Born in Dublin, Ireland, Roddy Doyle has become one of the most celebrated Irish authors of the late twentieth century. Doyle received his Bachelor of Arts from University College Dublin and upon graduation worked as a Geography and English teacher in Kilbarrack, North Dublin.
Roddy Doyle's first novel, The Commitments, was self-published in 1987 to great critical acclaim, and adapted into a hit movie in 1991. Paddy Clark Ha Ha Ha won Doyle the Mann Booker Prize, the United Kingdom's highest literary honor. His A Star Called Henry was an international bestseller, and the much-anticipated sequel Oh, Play That Thing is a Fall 2004 publication.
Roddy Doyle's first book for children was The Giggler Treatment, a romping adventure about the Mack family, Rover the dog, and the Gigglers — creatures that dream up devilish punishments for adults who are mean to children. The book became a New York Times and BookSense bestseller, and was heralded as “clever, insightful, nonsensical, sensical, knowing, amusing, witty, wacky” by the New York Times. Publishers Weekly called it, “A bracingly rude dose of fun.”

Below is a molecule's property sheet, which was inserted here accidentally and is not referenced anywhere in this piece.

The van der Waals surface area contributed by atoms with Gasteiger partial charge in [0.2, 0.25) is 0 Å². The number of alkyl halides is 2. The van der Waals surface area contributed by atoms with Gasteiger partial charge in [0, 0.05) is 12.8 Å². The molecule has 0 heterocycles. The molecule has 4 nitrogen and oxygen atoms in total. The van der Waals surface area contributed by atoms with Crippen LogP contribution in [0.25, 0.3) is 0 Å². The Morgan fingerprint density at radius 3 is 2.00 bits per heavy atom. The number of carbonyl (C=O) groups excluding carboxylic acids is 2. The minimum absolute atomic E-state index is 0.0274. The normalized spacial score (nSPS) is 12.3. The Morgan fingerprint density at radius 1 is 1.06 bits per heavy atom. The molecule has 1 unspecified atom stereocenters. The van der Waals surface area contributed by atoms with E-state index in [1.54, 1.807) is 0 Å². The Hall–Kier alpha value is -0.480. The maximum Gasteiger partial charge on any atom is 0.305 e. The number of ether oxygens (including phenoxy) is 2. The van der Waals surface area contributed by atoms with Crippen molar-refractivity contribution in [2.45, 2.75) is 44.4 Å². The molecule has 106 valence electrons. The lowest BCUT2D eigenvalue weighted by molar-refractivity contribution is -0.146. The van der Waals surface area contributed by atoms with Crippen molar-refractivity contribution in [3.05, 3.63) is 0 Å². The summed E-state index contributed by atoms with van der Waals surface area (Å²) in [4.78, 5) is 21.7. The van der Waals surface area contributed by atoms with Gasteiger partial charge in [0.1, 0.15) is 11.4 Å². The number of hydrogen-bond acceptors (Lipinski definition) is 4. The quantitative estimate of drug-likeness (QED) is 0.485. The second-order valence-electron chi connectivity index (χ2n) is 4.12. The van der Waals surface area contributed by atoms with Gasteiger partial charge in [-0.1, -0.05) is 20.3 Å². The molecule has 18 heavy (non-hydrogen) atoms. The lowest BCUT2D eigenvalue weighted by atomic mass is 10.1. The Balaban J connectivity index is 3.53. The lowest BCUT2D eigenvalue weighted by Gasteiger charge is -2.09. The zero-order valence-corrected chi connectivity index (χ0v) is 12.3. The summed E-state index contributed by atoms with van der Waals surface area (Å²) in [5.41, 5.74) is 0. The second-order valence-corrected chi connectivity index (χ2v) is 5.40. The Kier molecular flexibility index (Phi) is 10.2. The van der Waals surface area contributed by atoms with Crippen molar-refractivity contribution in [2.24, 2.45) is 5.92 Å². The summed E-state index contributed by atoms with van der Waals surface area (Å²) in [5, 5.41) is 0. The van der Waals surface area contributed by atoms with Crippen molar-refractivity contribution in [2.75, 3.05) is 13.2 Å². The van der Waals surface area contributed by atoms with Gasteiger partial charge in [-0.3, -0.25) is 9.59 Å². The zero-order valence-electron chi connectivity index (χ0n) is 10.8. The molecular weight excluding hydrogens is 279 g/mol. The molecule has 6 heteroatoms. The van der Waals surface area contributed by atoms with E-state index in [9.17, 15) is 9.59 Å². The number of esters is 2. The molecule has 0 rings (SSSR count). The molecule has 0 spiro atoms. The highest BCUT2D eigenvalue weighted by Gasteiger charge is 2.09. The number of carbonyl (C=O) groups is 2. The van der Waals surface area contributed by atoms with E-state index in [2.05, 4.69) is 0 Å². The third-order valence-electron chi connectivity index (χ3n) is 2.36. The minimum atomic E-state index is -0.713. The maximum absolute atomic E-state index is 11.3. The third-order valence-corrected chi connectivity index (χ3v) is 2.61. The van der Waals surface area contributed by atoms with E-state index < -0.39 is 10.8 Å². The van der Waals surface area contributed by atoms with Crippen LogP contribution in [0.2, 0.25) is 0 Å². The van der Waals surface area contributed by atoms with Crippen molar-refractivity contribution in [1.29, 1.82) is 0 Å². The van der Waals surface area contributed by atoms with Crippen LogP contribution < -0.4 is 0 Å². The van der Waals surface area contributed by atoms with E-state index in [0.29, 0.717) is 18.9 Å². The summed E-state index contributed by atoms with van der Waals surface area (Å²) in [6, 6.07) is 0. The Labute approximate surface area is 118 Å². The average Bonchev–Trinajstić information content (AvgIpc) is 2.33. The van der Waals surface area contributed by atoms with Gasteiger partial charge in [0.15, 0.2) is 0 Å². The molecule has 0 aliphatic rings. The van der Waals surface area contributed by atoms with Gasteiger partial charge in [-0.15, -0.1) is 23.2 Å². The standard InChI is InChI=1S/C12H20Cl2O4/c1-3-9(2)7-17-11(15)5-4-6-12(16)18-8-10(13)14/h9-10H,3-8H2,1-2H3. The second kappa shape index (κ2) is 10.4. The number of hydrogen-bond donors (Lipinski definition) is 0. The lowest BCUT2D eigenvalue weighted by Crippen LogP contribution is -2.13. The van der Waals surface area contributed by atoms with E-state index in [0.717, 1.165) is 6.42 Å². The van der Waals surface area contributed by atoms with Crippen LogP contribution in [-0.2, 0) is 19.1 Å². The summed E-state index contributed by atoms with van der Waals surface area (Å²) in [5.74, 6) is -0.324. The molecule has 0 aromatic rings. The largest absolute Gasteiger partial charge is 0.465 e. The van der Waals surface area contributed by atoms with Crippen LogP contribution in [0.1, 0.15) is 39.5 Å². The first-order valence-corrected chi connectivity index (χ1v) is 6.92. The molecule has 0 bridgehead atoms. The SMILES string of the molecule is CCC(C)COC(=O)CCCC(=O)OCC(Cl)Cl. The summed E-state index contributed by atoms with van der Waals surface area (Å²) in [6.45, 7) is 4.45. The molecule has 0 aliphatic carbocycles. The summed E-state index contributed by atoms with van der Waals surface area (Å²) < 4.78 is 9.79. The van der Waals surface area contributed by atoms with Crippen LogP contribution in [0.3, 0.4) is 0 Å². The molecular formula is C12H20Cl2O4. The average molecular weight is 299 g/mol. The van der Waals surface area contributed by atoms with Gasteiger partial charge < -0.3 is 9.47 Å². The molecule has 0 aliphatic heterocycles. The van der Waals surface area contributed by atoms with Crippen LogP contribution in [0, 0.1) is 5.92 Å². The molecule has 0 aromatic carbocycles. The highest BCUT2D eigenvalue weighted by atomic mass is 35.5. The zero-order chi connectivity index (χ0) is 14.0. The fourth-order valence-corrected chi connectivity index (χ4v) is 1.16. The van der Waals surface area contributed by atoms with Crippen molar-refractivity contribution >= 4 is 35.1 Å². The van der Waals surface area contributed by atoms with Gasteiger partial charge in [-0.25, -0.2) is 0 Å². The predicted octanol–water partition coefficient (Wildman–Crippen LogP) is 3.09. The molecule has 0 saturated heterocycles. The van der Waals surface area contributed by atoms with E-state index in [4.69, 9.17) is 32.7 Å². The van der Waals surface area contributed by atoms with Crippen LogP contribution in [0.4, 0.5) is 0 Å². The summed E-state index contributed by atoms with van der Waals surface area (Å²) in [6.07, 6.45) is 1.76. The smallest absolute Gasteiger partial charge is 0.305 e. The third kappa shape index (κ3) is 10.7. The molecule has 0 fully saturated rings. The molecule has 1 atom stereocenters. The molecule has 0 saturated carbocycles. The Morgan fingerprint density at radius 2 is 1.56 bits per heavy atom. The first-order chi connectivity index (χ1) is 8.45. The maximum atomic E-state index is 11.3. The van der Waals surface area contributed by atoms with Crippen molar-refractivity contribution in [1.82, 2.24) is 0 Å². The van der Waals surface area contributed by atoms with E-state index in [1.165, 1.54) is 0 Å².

Doyle's next book continues the saga of the Macks and answers the burning question: What happens when Rudolph the Reindeer calls in sick? In Rover Saves Christmas, Doyle's dog hero takes Santa on the ride of his life. Publishers Weekly calls it “Invitingly loopy . . . enormously entertaining.”
And in The Meanwhile Adventures, Roddy Doyle's latest book, Mr. Mack is back and he's just invented a saw that looks remarkably like a machine gun. When he shows it to the bank manager to help secure a loan, the police swarm in to arrest him. Meanwhile, Mrs. Mack is trying to set a record for circumnavigating the world without telling anybody. It's up to the Mack kids and Rover the jaded wonder-dog to save their father and the world from bullying prison guards, nasty orphan catchers and an army of ill-mannered slugs.